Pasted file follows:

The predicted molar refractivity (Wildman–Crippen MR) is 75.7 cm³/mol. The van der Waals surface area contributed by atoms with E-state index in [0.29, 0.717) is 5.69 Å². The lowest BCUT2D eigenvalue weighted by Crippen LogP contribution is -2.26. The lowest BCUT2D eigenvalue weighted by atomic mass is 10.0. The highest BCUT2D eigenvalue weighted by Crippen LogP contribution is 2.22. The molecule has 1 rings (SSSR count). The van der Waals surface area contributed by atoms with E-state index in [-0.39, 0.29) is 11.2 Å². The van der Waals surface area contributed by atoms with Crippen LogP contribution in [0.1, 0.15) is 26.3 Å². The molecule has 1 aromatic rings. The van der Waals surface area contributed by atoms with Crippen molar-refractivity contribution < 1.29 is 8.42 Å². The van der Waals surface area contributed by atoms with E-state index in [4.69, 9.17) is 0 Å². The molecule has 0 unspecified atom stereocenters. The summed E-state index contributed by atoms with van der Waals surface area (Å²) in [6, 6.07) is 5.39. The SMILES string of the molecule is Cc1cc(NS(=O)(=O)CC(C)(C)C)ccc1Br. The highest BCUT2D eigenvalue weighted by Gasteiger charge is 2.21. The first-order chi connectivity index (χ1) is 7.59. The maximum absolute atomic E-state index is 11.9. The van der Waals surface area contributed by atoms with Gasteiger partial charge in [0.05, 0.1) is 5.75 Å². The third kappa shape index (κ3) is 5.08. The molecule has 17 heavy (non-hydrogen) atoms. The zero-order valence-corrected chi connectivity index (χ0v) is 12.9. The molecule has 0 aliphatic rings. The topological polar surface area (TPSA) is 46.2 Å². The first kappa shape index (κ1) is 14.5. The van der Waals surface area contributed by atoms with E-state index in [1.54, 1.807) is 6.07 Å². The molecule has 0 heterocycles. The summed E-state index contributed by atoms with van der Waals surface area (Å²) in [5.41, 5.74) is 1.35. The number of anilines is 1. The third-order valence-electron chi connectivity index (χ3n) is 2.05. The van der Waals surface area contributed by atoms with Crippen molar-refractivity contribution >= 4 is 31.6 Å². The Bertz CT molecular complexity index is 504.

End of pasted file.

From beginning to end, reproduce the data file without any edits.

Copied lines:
The predicted molar refractivity (Wildman–Crippen MR) is 75.7 cm³/mol. The van der Waals surface area contributed by atoms with E-state index in [0.29, 0.717) is 5.69 Å². The lowest BCUT2D eigenvalue weighted by Crippen LogP contribution is -2.26. The lowest BCUT2D eigenvalue weighted by atomic mass is 10.0. The highest BCUT2D eigenvalue weighted by Crippen LogP contribution is 2.22. The molecule has 1 rings (SSSR count). The van der Waals surface area contributed by atoms with E-state index in [-0.39, 0.29) is 11.2 Å². The van der Waals surface area contributed by atoms with Crippen LogP contribution in [0.1, 0.15) is 26.3 Å². The molecule has 1 aromatic rings. The van der Waals surface area contributed by atoms with Crippen molar-refractivity contribution < 1.29 is 8.42 Å². The van der Waals surface area contributed by atoms with E-state index in [4.69, 9.17) is 0 Å². The molecule has 0 unspecified atom stereocenters. The summed E-state index contributed by atoms with van der Waals surface area (Å²) in [6, 6.07) is 5.39. The SMILES string of the molecule is Cc1cc(NS(=O)(=O)CC(C)(C)C)ccc1Br. The highest BCUT2D eigenvalue weighted by Gasteiger charge is 2.21. The first-order chi connectivity index (χ1) is 7.59. The maximum absolute atomic E-state index is 11.9. The van der Waals surface area contributed by atoms with Gasteiger partial charge in [0.05, 0.1) is 5.75 Å². The third kappa shape index (κ3) is 5.08. The molecule has 17 heavy (non-hydrogen) atoms. The zero-order valence-corrected chi connectivity index (χ0v) is 12.9. The molecule has 0 aliphatic rings. The topological polar surface area (TPSA) is 46.2 Å². The first kappa shape index (κ1) is 14.5. The van der Waals surface area contributed by atoms with E-state index in [1.54, 1.807) is 6.07 Å². The molecule has 0 heterocycles. The summed E-state index contributed by atoms with van der Waals surface area (Å²) in [5.41, 5.74) is 1.35. The number of anilines is 1. The third-order valence-electron chi connectivity index (χ3n) is 2.05. The van der Waals surface area contributed by atoms with Crippen molar-refractivity contribution >= 4 is 31.6 Å². The Bertz CT molecular complexity index is 504.